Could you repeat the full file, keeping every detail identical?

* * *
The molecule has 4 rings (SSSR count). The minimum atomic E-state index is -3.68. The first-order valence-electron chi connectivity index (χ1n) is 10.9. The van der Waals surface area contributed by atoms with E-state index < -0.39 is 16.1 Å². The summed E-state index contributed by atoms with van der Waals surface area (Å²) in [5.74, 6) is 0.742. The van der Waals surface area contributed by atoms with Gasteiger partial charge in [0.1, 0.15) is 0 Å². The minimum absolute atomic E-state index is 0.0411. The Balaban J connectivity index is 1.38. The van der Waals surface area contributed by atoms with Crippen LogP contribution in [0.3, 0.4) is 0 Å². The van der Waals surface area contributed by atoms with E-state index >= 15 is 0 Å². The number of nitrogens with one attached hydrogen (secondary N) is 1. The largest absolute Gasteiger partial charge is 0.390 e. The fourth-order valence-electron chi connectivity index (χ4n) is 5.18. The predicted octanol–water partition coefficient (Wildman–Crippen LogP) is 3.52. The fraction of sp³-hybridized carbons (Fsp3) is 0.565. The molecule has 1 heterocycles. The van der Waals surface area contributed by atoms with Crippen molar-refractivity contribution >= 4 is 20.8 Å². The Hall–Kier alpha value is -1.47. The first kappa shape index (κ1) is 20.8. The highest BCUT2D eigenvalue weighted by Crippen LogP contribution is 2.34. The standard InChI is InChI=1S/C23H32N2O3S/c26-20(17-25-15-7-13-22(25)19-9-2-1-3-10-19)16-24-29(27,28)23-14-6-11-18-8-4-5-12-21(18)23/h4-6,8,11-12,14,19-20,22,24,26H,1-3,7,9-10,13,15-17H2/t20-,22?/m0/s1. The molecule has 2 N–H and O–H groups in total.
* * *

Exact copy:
The molecule has 4 rings (SSSR count). The minimum atomic E-state index is -3.68. The first-order valence-electron chi connectivity index (χ1n) is 10.9. The van der Waals surface area contributed by atoms with E-state index < -0.39 is 16.1 Å². The summed E-state index contributed by atoms with van der Waals surface area (Å²) in [5.74, 6) is 0.742. The van der Waals surface area contributed by atoms with Gasteiger partial charge in [0.1, 0.15) is 0 Å². The minimum absolute atomic E-state index is 0.0411. The Balaban J connectivity index is 1.38. The van der Waals surface area contributed by atoms with Crippen LogP contribution in [0.3, 0.4) is 0 Å². The van der Waals surface area contributed by atoms with E-state index >= 15 is 0 Å². The number of nitrogens with one attached hydrogen (secondary N) is 1. The largest absolute Gasteiger partial charge is 0.390 e. The fourth-order valence-electron chi connectivity index (χ4n) is 5.18. The predicted octanol–water partition coefficient (Wildman–Crippen LogP) is 3.52. The fraction of sp³-hybridized carbons (Fsp3) is 0.565. The molecule has 1 heterocycles. The van der Waals surface area contributed by atoms with Crippen molar-refractivity contribution >= 4 is 20.8 Å². The Hall–Kier alpha value is -1.47. The first kappa shape index (κ1) is 20.8. The highest BCUT2D eigenvalue weighted by Crippen LogP contribution is 2.34. The standard InChI is InChI=1S/C23H32N2O3S/c26-20(17-25-15-7-13-22(25)19-9-2-1-3-10-19)16-24-29(27,28)23-14-6-11-18-8-4-5-12-21(18)23/h4-6,8,11-12,14,19-20,22,24,26H,1-3,7,9-10,13,15-17H2/t20-,22?/m0/s1. The molecule has 2 N–H and O–H groups in total.